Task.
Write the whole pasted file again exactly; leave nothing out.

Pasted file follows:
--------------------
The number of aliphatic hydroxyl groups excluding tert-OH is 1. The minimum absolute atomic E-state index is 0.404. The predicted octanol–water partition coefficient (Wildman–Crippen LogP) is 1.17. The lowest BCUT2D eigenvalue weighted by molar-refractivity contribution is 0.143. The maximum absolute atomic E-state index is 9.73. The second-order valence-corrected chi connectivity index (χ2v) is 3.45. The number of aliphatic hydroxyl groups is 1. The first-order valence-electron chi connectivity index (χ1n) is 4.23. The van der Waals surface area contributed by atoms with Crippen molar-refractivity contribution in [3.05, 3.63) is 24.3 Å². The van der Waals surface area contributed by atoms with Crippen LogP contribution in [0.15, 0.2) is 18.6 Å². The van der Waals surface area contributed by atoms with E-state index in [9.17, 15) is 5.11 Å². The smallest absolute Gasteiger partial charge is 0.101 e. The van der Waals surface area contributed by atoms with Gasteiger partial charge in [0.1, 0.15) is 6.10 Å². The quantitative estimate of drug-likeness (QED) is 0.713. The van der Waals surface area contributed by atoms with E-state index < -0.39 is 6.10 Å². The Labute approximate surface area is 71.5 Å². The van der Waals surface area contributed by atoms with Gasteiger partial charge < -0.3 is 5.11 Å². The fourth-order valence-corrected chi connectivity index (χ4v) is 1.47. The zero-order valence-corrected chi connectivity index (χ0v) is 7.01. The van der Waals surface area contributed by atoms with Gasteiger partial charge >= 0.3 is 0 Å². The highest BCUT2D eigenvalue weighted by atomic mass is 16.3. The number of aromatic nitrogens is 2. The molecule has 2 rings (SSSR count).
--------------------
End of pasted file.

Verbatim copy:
The number of aliphatic hydroxyl groups excluding tert-OH is 1. The minimum absolute atomic E-state index is 0.404. The predicted octanol–water partition coefficient (Wildman–Crippen LogP) is 1.17. The lowest BCUT2D eigenvalue weighted by molar-refractivity contribution is 0.143. The maximum absolute atomic E-state index is 9.73. The second-order valence-corrected chi connectivity index (χ2v) is 3.45. The number of aliphatic hydroxyl groups is 1. The first-order valence-electron chi connectivity index (χ1n) is 4.23. The van der Waals surface area contributed by atoms with Crippen molar-refractivity contribution in [3.05, 3.63) is 24.3 Å². The van der Waals surface area contributed by atoms with Crippen LogP contribution in [0.15, 0.2) is 18.6 Å². The van der Waals surface area contributed by atoms with E-state index in [9.17, 15) is 5.11 Å². The smallest absolute Gasteiger partial charge is 0.101 e. The van der Waals surface area contributed by atoms with Gasteiger partial charge in [0.1, 0.15) is 6.10 Å². The quantitative estimate of drug-likeness (QED) is 0.713. The van der Waals surface area contributed by atoms with E-state index < -0.39 is 6.10 Å². The Labute approximate surface area is 71.5 Å². The van der Waals surface area contributed by atoms with Gasteiger partial charge < -0.3 is 5.11 Å². The fourth-order valence-corrected chi connectivity index (χ4v) is 1.47. The zero-order valence-corrected chi connectivity index (χ0v) is 7.01. The van der Waals surface area contributed by atoms with Gasteiger partial charge >= 0.3 is 0 Å². The highest BCUT2D eigenvalue weighted by atomic mass is 16.3. The number of aromatic nitrogens is 2. The molecule has 2 rings (SSSR count).